Remains of a bomb used in a church bombing resemble devices used in blasts in 2009, according to security sources, and analysts said this hardened indications al Qaeda-inspired militants may be winning a toehold in the country.
The possible link reinforces the view that such militants may be winning recruits as the government sidelines moderate Islamist voices such as the Muslim Brotherhood, analysts said.
Egypt suspects an al Qaeda-driven suicide bomber was behind the blast at a Orthodox Coptic church in the city of Alexandria during a midnight service, which killed 23 people. Christians in Muslim-majority Egypt have protested at the lack of protection, Reuters reports.
Security sources compared the device in the latest blast with two less deadly ones in 2009. One bomb targeted a church in Cairo in but left no casualties. The other killed a French teenager in a popular Cairo tourist area, called el-Hussein or Khan el-Khalili. Neither was blamed on a suicide bomber.
“The bomb used in the Alexandria attack is similar to a large extent to the bombs that exploded in 2009 near a Cairo church and in al-Hussein. This indicates there may be a link between the bombers,” a security source said.
Khalil Anani, political analyst at Britain’s Durham University, said some Islamists following more strict Sunni teachings, called Salafists, might be turning to militancy as more moderate voices in Egypt are isolated by the state.
“The rise of a Salafi trend in Egypt is the result of the government marginalizing moderate Islamic movements such as the Muslim Brotherhood and independent moderate Islamic voices,” Anani said.
The Brotherhood, seen as Egypt’s biggest opposition group, renounced violence decades ago as a means to bring change in Egypt. The group has warned that government pressure to squeeze it out of politics could push some toward more radical ideas.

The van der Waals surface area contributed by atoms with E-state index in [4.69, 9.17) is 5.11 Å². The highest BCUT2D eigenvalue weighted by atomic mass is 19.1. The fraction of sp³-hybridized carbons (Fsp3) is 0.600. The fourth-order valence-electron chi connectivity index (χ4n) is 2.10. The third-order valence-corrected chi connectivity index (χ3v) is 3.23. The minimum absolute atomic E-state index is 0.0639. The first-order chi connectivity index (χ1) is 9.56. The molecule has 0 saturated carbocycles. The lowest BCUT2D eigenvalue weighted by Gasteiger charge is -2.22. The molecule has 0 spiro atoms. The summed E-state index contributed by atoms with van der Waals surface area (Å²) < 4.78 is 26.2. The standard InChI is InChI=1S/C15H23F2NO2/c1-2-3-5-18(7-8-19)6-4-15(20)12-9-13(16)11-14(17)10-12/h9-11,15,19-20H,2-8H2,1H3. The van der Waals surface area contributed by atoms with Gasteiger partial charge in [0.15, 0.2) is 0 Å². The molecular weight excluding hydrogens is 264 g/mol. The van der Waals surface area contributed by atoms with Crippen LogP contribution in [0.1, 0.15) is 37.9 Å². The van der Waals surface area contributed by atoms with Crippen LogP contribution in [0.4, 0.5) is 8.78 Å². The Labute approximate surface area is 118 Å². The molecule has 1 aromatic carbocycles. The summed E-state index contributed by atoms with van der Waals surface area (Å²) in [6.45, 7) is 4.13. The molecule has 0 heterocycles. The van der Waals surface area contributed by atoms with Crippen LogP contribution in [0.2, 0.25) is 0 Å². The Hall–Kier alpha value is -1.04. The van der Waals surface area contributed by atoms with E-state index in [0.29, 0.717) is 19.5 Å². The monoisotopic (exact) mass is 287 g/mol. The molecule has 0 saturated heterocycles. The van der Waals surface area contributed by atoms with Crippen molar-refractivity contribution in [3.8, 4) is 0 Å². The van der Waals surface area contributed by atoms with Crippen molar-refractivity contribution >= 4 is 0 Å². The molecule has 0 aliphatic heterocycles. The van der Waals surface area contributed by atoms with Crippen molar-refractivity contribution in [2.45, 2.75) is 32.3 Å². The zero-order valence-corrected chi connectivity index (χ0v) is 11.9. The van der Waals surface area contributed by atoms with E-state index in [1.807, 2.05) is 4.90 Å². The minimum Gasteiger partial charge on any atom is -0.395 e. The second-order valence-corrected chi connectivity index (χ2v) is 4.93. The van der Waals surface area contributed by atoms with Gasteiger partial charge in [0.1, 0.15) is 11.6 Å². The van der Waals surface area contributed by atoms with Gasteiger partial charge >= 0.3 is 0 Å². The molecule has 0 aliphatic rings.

Egyptian officials have said there were indications “foreign elements” orchestrated the church explosion and said the attack seemed to have been the work of a suicide bomber.
Cabinet spokesman Magdy Rady said the church bomb was “primitive and either hand-held by the bomber or … wrapped in an explosive belt.” He was quoting the interior minister. Officials initially said a car bomb might have been involved.
Findings showed materials recovered from the New Year’s Day blast contained TNT explosive, as well as nuts, bolts and electric wiring, the security source said. The bombs used in the 2009 blasts contained similar components, he added.
Two weeks before the attack, a militant website called Shumoukh al-Islam posted a manual “of ingredients needed to make a hand-held explosive device.” It also listed Coptic churches in Egypt and some European states. No group was named.
The security source said police arrested Islamists in Alexandria days before the attack who were protesting over two Coptic women they say had converted to Islam and were detained by the Coptic Church. He did not give details.
A source said earlier that seven people were being held.
The attack came two months after al Qaeda-linked insurgents in Iraq threatened to strike Coptic churches in Egypt, accusing the Egyptian Christians of mistreating female converts to Islam.
The Alexandria bombing prompted protests in Cairo and Alexandria. Hundreds of Christians, who make up about 10 percent of the country’s 79 million people, have accused the government of failing to provide adequate security even after threats.
A Facebook page “We are Khaled Said,” a site set up to campaign for citizens rights, has called for a silent march across the nation on Friday to condemn the blast.